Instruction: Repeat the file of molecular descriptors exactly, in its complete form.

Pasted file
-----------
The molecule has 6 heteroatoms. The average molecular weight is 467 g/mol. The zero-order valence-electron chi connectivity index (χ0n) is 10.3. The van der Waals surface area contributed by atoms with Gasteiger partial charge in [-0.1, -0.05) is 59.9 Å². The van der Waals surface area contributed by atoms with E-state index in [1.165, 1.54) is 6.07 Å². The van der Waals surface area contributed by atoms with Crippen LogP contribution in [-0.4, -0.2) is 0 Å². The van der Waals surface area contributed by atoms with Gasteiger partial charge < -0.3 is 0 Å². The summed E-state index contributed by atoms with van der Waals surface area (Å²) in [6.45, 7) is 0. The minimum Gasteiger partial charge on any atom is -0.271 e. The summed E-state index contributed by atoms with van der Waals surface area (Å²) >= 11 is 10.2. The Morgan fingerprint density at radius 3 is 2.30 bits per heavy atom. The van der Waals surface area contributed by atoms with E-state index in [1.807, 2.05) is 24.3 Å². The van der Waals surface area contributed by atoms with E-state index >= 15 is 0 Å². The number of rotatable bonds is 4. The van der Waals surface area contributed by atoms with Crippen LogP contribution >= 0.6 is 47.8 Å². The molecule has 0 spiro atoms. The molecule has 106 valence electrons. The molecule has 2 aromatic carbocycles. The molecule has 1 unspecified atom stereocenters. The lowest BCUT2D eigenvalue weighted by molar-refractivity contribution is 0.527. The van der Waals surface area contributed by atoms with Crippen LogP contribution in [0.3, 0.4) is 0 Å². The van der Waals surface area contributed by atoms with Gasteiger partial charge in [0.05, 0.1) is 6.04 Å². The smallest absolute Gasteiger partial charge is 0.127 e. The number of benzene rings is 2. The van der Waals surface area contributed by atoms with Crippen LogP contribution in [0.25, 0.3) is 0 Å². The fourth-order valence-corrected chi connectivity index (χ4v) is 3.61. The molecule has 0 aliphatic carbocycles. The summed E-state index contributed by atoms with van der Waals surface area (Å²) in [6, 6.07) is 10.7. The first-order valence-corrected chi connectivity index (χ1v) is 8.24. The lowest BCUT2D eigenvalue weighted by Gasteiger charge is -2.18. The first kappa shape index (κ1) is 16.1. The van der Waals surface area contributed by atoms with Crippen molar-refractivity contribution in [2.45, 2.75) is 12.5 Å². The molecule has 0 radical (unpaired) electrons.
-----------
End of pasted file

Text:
The molecule has 6 heteroatoms. The average molecular weight is 467 g/mol. The zero-order valence-electron chi connectivity index (χ0n) is 10.3. The van der Waals surface area contributed by atoms with Gasteiger partial charge in [-0.1, -0.05) is 59.9 Å². The van der Waals surface area contributed by atoms with E-state index in [1.165, 1.54) is 6.07 Å². The van der Waals surface area contributed by atoms with Crippen LogP contribution in [-0.4, -0.2) is 0 Å². The van der Waals surface area contributed by atoms with Gasteiger partial charge < -0.3 is 0 Å². The summed E-state index contributed by atoms with van der Waals surface area (Å²) in [6.45, 7) is 0. The minimum Gasteiger partial charge on any atom is -0.271 e. The summed E-state index contributed by atoms with van der Waals surface area (Å²) >= 11 is 10.2. The Morgan fingerprint density at radius 3 is 2.30 bits per heavy atom. The van der Waals surface area contributed by atoms with E-state index in [1.807, 2.05) is 24.3 Å². The van der Waals surface area contributed by atoms with E-state index >= 15 is 0 Å². The number of rotatable bonds is 4. The van der Waals surface area contributed by atoms with Crippen LogP contribution >= 0.6 is 47.8 Å². The molecule has 0 spiro atoms. The molecule has 106 valence electrons. The molecule has 2 aromatic carbocycles. The molecule has 1 unspecified atom stereocenters. The lowest BCUT2D eigenvalue weighted by molar-refractivity contribution is 0.527. The van der Waals surface area contributed by atoms with Crippen LogP contribution in [0.3, 0.4) is 0 Å². The van der Waals surface area contributed by atoms with Gasteiger partial charge in [0.05, 0.1) is 6.04 Å². The smallest absolute Gasteiger partial charge is 0.127 e. The number of benzene rings is 2. The van der Waals surface area contributed by atoms with Crippen LogP contribution in [0.25, 0.3) is 0 Å². The fourth-order valence-corrected chi connectivity index (χ4v) is 3.61. The molecule has 0 aliphatic carbocycles. The summed E-state index contributed by atoms with van der Waals surface area (Å²) in [6, 6.07) is 10.7. The first-order valence-corrected chi connectivity index (χ1v) is 8.24. The lowest BCUT2D eigenvalue weighted by Gasteiger charge is -2.18. The first kappa shape index (κ1) is 16.1. The van der Waals surface area contributed by atoms with Crippen molar-refractivity contribution in [2.45, 2.75) is 12.5 Å². The molecule has 0 radical (unpaired) electrons.